She was my best friend in high school. Her mother knew her as Karen. But pretty much everybody at school knew her as Stringbean. She had a natural supermodel body at a lean 5′ 11″. Beautiful, blonde and doe-eyed. I hung around with Stringbean for many years in my awkward pudginess topped by my pimply, gap-toothed, farsighted bespectacled, face. My knickname was Koogles, for the way my coke-bottle glasses magnified my eyes to resemble the bug-eyed, hefty brand mascot for a then-popular peanutbutter-and-jelly spread.
The Bean, of course, thought of herself as too tall and too thin. But no one else saw her that way. In the childhood torment of cruel knicknames, “stringbean” was the best anybody could do. Girls admired her, boys admired her. The handsome Tony captured her heart.
Today I’m remembering Stringbean’s hipbones. They entered the room, it seemed, a full minute before the rest of her did (she had, also, that particular runway-model gait). This was in the days of the first round of hip-hugging jeans. Karen’s hipbones were the most articulated hipbones I can ever remember seeing. They rose up out of her jeans creating a kind of ledge, or butte, on either side of her body. You could rest a coffee cup on each of them while admiring the trampoline stretch of belly skin that pulled across the front of her. She didn’t have an anorexic build at all, but did she ever have hips. Great, sculptural, bony, protruding pelvic bones. Later they proved able to cradle her babies all the way to term without requiring her to wear maternity clothes. We’re talking serious hips.
We visited Italy last September, and had a great conversation with our gondolier, Igor, about gondolas, their history, their parts. He introduced us to a friend of his who makes “forcole.” A forcola is the fulcrum that transforms an oar into a highly maneuverable lever on gondolas and other boats of their kind. The people who carve these beautiful forcole from the world’s hardest woods are masters of their crafts. They make functional forcole and, often, sculptures inspired by their work.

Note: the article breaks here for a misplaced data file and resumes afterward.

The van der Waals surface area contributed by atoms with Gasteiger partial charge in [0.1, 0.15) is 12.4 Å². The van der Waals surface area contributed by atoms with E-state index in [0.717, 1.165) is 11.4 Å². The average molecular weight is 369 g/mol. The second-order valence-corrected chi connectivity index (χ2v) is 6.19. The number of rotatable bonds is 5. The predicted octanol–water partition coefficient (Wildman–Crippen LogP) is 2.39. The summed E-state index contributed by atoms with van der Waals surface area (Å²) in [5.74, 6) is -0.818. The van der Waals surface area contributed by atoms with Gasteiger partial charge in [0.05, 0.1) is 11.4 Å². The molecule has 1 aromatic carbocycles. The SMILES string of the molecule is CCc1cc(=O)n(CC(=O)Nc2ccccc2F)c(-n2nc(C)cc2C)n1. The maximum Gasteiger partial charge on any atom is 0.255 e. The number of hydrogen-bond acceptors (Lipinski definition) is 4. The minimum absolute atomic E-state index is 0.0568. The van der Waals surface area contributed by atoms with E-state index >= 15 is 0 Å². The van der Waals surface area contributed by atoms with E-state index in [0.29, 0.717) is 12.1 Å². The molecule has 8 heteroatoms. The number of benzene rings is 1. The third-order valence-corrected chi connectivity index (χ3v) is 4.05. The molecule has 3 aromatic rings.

A forcola works, acts, and looks like a good hip, cradling the thighbone and structured to allow infinite and wide-ranging movements. Its beauty, strength, and purpose are breathtaking.
I’ve always wanted hips like that.
But my hips are the narrow hips of my muttly people. I come from a narrow-hipped, assless lineage. My family members can be recognized by their long muscular legs. Lanky, bony, serious shoulders, long elegant arms, hands, feet. And their lack of pelvic space. Our tummies buldge up between our pelvic bones because there’s little room even for the organs that are supposed to be there.
My hips are easily buried under fat, and not structured for optimal function. Not pretty, not jutting, not sculptural, not present. When I was at my heaviest, it was impossible for me even to find my hipbones. No amount of poking allowed me to locate them, even when I needed to in order to help physical therapists locate the source of hip pain I had when trying to walk to lose the weight.
However, while losing weight, the place I most felt the weight loss was in my hips. I was very much aware of the sense of weight dropping off by the feeling of my pelvis in space — the space my hips fill in the air. I remember very well the day I could find and feel my pelvis and hipbones at the front of my body using my own two hands. And the day when I could find and trace the line of my pelvis in the back of my body. And the day I actually bruised a hip when banging it into a bureau. I have to be more careful now that I don’t bounce. Becoming aware that I have hips at all, and teaching them to work correctly are among my favorite results of the weight loss.
I talk with some of my parent’s friends who have great difficulty with their hips, and I’m thankful for my working ones, focused on keeping them working well as long as possible. I love to move them. Last week in belly dancing class, we learned to do hip slides. These are straight-legged, focused movements that require sliding the hips side to side in a way that fully separates them from the rest of the torso. For just a flash, in the dance mirror, I saw a butte, a hip-ledge, a baby seat, emerge on my left side. I wasn’t able to duplicate it, but I swear, for an instant, it was there.
Which began this rambling set of flashcards on matters of hipness. Thanks for indulging me,
Wait for this to load, put on your earphones, and enjoy the great American poet,
Lucille Clifton, reading “Homage to My Hips”